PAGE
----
Book 3 – The Witches of Eastwick

John Updike made his name with a book called Rabbit, Run, which told the story of a man who didn’t get women. At all. He didn’t get them so badly that he abandons his wife and toddler son within twenty pages of our meeting him. We go on to  read about him not getting women for about a thousand pages more, as Updike revived the character for three novel sequels and a brief postmortem memorial.

That is what people will remember Updike for forever and a day. His character is lazy, conservative, bombastic, greedy, selfish, myopic, and petulant. He’s also very much the opposite of those things at varying points in the story. That’s what makes him a great character. But beyond a doubt, he is the quintessential American male. The 1984 novel The Witches of Eastwick is the other book on the master list by John Updike.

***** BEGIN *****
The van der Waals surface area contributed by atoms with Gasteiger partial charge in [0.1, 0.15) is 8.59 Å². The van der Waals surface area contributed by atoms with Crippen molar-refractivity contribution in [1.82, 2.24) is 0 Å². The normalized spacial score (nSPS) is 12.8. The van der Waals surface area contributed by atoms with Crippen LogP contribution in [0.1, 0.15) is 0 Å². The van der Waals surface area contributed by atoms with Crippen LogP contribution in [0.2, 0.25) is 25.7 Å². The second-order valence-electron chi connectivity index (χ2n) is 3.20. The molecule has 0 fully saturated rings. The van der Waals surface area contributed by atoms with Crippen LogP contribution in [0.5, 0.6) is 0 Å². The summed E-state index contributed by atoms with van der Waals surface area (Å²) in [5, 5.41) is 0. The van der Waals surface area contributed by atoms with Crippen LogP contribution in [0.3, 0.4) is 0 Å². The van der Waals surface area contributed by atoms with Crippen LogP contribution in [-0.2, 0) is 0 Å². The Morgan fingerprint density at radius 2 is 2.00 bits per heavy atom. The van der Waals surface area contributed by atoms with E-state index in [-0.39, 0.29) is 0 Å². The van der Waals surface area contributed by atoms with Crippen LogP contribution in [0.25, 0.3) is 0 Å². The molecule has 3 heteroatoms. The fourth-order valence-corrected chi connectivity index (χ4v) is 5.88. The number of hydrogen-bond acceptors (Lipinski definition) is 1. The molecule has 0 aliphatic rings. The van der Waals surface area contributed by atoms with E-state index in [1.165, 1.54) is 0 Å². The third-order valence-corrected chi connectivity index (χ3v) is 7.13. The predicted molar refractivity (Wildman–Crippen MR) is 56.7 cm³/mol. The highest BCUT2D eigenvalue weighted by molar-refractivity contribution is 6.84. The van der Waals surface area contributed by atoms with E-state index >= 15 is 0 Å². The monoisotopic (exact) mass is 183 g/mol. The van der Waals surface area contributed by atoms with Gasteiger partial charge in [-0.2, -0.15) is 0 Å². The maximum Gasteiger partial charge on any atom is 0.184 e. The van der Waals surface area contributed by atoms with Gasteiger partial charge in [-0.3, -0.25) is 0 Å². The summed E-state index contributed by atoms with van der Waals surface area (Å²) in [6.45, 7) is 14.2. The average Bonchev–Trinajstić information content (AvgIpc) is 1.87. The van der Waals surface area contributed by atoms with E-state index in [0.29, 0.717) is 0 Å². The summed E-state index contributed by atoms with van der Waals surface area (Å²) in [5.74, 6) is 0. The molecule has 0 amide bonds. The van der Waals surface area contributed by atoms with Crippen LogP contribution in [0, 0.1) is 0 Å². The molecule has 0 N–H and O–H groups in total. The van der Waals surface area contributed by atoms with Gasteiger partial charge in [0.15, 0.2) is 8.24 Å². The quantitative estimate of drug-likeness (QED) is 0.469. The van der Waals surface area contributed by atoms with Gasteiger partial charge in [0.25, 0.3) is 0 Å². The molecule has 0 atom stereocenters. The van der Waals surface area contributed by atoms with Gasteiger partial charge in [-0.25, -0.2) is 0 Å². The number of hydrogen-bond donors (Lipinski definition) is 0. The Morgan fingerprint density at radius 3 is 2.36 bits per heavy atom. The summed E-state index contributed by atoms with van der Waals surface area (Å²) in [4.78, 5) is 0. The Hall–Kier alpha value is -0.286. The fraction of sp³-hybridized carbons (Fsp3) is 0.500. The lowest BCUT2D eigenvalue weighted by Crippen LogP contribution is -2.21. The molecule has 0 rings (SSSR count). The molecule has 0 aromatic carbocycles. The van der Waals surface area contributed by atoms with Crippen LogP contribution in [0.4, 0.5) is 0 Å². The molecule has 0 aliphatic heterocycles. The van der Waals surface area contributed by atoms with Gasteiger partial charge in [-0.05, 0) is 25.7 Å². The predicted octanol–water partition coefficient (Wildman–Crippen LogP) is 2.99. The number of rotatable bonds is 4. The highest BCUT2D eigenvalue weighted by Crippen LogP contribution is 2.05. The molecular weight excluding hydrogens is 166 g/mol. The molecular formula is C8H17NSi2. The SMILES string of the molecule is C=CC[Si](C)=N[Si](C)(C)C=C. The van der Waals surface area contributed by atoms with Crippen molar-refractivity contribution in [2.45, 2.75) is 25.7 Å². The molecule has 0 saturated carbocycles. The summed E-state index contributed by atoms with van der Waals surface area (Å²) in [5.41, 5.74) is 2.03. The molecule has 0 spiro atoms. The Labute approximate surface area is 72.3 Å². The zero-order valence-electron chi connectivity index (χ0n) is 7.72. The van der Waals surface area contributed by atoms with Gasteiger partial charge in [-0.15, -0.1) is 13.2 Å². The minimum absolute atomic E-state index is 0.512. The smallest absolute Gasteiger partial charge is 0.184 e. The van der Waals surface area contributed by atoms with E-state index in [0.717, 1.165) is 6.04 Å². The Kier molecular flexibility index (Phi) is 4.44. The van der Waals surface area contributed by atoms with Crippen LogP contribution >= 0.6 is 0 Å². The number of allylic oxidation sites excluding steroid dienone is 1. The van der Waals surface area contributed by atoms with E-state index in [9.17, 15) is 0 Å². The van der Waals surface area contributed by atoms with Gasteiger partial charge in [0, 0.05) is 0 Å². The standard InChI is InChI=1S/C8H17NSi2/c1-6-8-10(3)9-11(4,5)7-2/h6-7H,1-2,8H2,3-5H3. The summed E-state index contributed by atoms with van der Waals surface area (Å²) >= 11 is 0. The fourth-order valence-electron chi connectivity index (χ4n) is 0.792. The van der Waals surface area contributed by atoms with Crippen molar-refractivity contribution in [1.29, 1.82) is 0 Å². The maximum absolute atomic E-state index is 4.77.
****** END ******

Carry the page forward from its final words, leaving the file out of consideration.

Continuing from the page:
Eastwick, which we start today, is far less regarded. If you’ve heard of Eastwick at all it is because of a 1987 all-star cast film version that had an intriguing poster of Jack Nicholson harnessing lightning bolts. That poster is worth taking a look at. It suggests that it is the male and not the females who dominate the story here. I haven’t seen the flick, but from what I know of the novel that is just the opposite of what Updike sought to accomplish. This is his ode to womanhood. It is about women aging and falling in love with themselves, not hating what they are not or what men (or other women) want them to be. At least, that’s what is might be about. Perhaps, instead, it is a satire of an ode to womanhood. Some critics have called The Witches of Eastwick satire as a deflection, made when the book was chided as misogynistic (we’ll soon find out why). But if it is a satire of being a woman, that would be a shame because then satire is as close as Updike ever got to delving into the female brain. I’d rather he attempt that honestly and fair than offer up a wink and a nod at writing full woman characters because he was too chicken to write it straight. We’ll see…

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